Spring cleaning can seem like a daunting task, especially if you’re the kind of person that lets clothes pile up on a chair and you lose sight of everything. But once you do it, you feel great – everything has its own place, you might have donated a bag or two of clothes, and things are tidied up and organized. Flash forward to a week later, though, and it’s pretty likely that your clothes are once again in a heap on your desk chair. Marie Kondo’s book The Life Changing Magic of Tidying Up might just be the spring cleaning answer you didn’t even know you were looking for! Whether you’re looking for help before diving into your next closet cleanout or just some general organization help, her book has some great advice all around and we’re sharing our favorite tidbits to get you jump started.
Marie Kondo is a Japanese organizing consultant who developed a method of tidying up called KonMari. She’s recently become popular once again through a new Netflix series focusing on her methods. However, she goes even more in depth about following this method properly in her book, and we mean in depth – she even believes that all of your clothes and possessions are alive and should be treated as such. Thanking all of your possessions isn’t a stereotypical norm in our society, often times we take things like socks for granted. Kondo specifically says don’t ball up your socks, because they’ve been working hard enough all day as it is. How sweet is that? But her advice is something that many of us need to hear, especially if you’re sick of that dreaded pile of clothes! Set aside a day and follow this general run-down of some of our favorite KonMari tips to get rid of the clutter in your life and home once and for all.
Organize by category, not by room.
Kondo really hammers this point home because it’s one of the greatest contributors to the never-ending clutter. If you tidy up by room, you aren’t looking at the big picture; how can you sort through the clothes you have if half of them are in the laundry room or bathroom hamper? Instead, she suggests focusing on a single category at a time.
Start with clothes, head onto books, then papers, then miscellaneous items like food, skincare, makeup, and accessories. Most importantly, end your day of organizing with momentos. You want to practice the decision making on whether or not to keep an item with the easily replaceable stuff first. Don’t start off looking at old photographs and reading old letters, because you’ll get sucked into the nostalgia and lose focus!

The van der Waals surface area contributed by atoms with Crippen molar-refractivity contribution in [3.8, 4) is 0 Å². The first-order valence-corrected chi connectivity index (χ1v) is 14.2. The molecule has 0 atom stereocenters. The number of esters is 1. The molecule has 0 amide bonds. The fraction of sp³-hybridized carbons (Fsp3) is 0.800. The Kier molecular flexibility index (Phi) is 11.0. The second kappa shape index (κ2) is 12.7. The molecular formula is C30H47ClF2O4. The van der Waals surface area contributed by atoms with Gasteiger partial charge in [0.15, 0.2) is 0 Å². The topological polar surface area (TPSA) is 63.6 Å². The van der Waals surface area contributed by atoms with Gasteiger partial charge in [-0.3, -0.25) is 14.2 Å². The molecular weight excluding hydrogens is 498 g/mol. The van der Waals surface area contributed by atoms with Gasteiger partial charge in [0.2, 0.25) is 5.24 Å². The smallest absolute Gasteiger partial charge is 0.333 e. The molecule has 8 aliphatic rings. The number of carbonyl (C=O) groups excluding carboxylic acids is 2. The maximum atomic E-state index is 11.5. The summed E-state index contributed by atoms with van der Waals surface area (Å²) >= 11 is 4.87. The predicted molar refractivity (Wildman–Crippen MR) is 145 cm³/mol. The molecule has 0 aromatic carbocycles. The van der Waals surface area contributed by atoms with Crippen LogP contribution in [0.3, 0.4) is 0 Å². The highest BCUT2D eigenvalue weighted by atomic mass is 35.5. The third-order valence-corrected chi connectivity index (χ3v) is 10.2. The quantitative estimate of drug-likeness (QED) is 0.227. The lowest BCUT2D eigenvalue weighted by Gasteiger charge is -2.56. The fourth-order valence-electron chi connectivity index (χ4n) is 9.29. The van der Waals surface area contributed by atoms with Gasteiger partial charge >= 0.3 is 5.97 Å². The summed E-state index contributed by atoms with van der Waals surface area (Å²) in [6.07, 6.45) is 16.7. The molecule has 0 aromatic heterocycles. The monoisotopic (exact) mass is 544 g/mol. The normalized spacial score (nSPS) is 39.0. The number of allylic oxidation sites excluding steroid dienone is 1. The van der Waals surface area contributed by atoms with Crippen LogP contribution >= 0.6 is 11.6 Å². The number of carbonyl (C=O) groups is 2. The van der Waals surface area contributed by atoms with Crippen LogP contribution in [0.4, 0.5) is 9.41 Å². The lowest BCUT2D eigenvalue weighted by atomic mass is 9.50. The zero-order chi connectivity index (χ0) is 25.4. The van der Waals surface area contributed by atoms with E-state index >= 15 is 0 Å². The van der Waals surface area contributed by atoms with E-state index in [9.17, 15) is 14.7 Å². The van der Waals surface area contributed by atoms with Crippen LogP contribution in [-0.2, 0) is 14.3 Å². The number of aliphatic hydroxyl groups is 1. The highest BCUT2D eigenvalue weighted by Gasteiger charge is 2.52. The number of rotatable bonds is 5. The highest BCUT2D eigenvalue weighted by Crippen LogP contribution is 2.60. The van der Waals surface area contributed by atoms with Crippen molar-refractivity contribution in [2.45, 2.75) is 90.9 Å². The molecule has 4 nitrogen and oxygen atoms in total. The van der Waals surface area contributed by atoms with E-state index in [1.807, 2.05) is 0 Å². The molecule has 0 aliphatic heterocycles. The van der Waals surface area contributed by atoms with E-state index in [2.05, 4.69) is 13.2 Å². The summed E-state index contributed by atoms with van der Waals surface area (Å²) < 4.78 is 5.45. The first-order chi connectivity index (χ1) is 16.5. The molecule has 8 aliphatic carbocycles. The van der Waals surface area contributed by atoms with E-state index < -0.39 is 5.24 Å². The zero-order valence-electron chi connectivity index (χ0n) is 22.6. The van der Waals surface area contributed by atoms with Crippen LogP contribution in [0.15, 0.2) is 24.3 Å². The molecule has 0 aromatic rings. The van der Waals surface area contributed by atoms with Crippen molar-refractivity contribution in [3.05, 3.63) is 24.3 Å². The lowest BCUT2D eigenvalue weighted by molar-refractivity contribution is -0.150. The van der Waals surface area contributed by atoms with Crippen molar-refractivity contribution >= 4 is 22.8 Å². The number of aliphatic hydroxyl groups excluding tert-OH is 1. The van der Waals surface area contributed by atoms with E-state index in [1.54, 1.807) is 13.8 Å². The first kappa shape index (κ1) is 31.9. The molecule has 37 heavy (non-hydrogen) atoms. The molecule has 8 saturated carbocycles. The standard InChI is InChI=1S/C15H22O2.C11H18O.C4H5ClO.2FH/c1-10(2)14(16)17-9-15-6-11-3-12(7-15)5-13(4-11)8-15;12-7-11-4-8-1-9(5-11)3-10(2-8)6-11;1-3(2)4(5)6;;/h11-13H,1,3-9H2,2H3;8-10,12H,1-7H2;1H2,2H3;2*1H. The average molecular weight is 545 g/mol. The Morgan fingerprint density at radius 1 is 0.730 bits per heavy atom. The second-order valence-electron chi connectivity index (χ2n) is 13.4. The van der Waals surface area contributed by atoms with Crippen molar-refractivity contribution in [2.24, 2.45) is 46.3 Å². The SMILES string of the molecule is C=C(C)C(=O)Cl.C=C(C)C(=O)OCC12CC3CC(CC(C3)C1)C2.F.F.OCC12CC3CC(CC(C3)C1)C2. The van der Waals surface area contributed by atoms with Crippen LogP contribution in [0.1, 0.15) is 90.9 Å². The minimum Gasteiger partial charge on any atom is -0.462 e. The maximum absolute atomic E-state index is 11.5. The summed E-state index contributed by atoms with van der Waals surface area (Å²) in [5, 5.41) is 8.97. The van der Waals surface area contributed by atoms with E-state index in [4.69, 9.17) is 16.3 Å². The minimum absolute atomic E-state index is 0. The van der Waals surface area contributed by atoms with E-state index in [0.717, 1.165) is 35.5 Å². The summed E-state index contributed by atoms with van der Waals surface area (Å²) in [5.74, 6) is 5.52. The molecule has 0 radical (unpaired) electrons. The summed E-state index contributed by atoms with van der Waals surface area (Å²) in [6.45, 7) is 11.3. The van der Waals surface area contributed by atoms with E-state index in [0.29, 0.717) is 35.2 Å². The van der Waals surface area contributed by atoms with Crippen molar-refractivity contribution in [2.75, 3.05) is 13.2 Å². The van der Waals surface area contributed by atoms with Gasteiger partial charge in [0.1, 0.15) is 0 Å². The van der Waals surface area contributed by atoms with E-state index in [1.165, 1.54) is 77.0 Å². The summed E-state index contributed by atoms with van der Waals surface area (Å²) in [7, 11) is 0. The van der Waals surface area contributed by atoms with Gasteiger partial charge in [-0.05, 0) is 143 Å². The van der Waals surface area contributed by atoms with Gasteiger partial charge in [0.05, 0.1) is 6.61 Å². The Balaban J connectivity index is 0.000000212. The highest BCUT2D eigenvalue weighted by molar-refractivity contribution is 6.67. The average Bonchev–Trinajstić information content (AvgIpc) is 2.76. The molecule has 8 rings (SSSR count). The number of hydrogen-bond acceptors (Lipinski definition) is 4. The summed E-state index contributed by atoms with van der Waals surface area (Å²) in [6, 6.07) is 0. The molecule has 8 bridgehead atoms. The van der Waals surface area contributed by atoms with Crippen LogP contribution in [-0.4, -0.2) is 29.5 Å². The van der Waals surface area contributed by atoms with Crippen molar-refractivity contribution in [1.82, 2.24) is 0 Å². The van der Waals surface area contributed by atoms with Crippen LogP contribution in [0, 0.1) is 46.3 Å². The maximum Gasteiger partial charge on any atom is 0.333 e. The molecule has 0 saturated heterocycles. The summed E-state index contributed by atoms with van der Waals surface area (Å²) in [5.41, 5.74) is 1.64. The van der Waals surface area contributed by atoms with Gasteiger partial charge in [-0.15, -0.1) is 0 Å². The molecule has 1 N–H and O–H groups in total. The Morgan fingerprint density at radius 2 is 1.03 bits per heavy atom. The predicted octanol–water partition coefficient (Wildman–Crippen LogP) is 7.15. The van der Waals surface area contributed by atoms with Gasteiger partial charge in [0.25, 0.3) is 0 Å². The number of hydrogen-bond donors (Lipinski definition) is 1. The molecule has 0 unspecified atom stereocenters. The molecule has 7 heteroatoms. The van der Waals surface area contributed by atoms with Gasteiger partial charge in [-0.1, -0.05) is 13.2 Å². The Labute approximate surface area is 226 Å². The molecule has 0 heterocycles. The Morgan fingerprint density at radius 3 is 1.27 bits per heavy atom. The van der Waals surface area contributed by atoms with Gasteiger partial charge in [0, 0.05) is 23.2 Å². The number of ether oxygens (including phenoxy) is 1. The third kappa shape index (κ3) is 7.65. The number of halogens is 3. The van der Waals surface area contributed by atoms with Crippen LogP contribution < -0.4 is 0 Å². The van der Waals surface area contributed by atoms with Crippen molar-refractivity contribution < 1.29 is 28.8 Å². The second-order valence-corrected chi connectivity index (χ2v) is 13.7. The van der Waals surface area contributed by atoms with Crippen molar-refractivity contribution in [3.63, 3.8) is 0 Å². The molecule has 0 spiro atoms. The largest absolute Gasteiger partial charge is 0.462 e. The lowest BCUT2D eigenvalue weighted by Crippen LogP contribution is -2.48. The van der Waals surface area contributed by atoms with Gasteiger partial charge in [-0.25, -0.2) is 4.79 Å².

If this seems overwhelming to you, split it up! Tackle clothing one day, then books the next and so on. Getting overwhelmed will set you up for failure. Take it little by little and really focus on giving it your all.
Does the item “spark joy?”
Kondo’s main suggestion is to go through every item you own, physically pick it up and hold it, and ask yourself “does this spark joy?” If the answer isn’t an immediate yes, toss it in the donation bin – it has no place in your closet!
Don’t hold onto things that carry sad or hurtful memories, like a shirt that reminds you of an ex. And if you have something just to have it, get rid of it! There’s no need to hold onto old papers or receipts unless they’re absolutely going to be necessary down the line. Minimizing all the clutter around you will minimize the stress in your life, so don’t be afraid to say goodbye to something that no longer has a place.
Be mindful of how you store the items you’re keeping!
Aim to keep everything in one, horizontal level. Don’t stack things, because that’s just asking for a mess. You’ll have to move things around and shuffle items to other places just to grab the moisturizer you have underneath a pile of makeup. Instead, spread whatever you do choose to keep out in a way that’s easily accessible and reduces clutter. You want to be sure that you have a clear view of everything, too. Utilize clear bins and labels so that you know exactly where the things you need are versus rifling through all your storage looking for something.
Folding is key.
You may not agree with Kondo that your leggings and t-shirts are alive and pairing socks is just so efficient, but it is important to respect the items that you’re keeping. Folding t-shirts so that they can all be arranged in shoe boxes in dresser drawers without stacking them on top of one another is ideal. Check out her methods of folding, they’ll change your world. Your clothes will be wrinkle free and you won’t have to disrupt a pile to grab one shirt! Reserve your hanging closet space for the more exciting pieces in your wardrobe, like colorful dresses, to spark even more joy.
When you finish the process and inevitably end up with a dozen trash bags of things you no longer need, consider donating or selling your items instead of throwing them away. Just because they’re no longer of use for you, doesn’t mean someone else won’t love them! We recommend checking out places to donate like:
- Local Shelters
- Any local drop-off bin!